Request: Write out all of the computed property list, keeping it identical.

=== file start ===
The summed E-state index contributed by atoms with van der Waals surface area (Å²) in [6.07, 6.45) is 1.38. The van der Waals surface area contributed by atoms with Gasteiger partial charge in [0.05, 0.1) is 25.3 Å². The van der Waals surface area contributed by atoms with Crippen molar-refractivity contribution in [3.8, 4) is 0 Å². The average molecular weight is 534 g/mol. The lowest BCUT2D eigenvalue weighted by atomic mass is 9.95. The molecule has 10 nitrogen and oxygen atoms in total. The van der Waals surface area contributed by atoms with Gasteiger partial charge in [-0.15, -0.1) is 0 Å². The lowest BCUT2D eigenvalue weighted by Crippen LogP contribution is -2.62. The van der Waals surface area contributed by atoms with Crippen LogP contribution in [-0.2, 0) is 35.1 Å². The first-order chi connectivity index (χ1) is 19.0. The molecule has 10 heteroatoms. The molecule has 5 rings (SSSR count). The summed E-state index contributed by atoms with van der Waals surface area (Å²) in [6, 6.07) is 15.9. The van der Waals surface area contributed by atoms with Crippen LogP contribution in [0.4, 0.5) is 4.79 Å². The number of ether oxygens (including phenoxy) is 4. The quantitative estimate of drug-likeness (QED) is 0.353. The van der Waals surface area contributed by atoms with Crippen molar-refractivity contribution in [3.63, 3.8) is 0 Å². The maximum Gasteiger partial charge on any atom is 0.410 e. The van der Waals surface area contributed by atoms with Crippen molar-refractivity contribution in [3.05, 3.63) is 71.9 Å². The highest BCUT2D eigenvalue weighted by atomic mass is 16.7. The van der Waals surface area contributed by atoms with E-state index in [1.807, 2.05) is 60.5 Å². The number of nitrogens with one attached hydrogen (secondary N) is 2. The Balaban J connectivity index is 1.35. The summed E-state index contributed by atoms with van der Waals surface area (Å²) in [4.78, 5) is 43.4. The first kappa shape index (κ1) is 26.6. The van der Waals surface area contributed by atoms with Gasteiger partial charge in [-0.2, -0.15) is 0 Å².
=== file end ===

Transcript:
The summed E-state index contributed by atoms with van der Waals surface area (Å²) in [6.07, 6.45) is 1.38. The van der Waals surface area contributed by atoms with Gasteiger partial charge in [0.05, 0.1) is 25.3 Å². The van der Waals surface area contributed by atoms with Crippen molar-refractivity contribution in [3.8, 4) is 0 Å². The average molecular weight is 534 g/mol. The lowest BCUT2D eigenvalue weighted by atomic mass is 9.95. The molecule has 10 nitrogen and oxygen atoms in total. The van der Waals surface area contributed by atoms with Gasteiger partial charge in [-0.15, -0.1) is 0 Å². The lowest BCUT2D eigenvalue weighted by Crippen LogP contribution is -2.62. The van der Waals surface area contributed by atoms with Crippen LogP contribution in [-0.2, 0) is 35.1 Å². The first-order chi connectivity index (χ1) is 19.0. The molecule has 10 heteroatoms. The molecule has 5 rings (SSSR count). The summed E-state index contributed by atoms with van der Waals surface area (Å²) in [6, 6.07) is 15.9. The van der Waals surface area contributed by atoms with Crippen LogP contribution in [0.4, 0.5) is 4.79 Å². The number of ether oxygens (including phenoxy) is 4. The quantitative estimate of drug-likeness (QED) is 0.353. The van der Waals surface area contributed by atoms with Crippen molar-refractivity contribution in [3.63, 3.8) is 0 Å². The maximum Gasteiger partial charge on any atom is 0.410 e. The van der Waals surface area contributed by atoms with Crippen molar-refractivity contribution in [3.05, 3.63) is 71.9 Å². The highest BCUT2D eigenvalue weighted by atomic mass is 16.7. The van der Waals surface area contributed by atoms with E-state index in [1.807, 2.05) is 60.5 Å². The number of nitrogens with one attached hydrogen (secondary N) is 2. The Balaban J connectivity index is 1.35. The summed E-state index contributed by atoms with van der Waals surface area (Å²) in [4.78, 5) is 43.4. The first kappa shape index (κ1) is 26.6. The van der Waals surface area contributed by atoms with Gasteiger partial charge in [-0.2, -0.15) is 0 Å².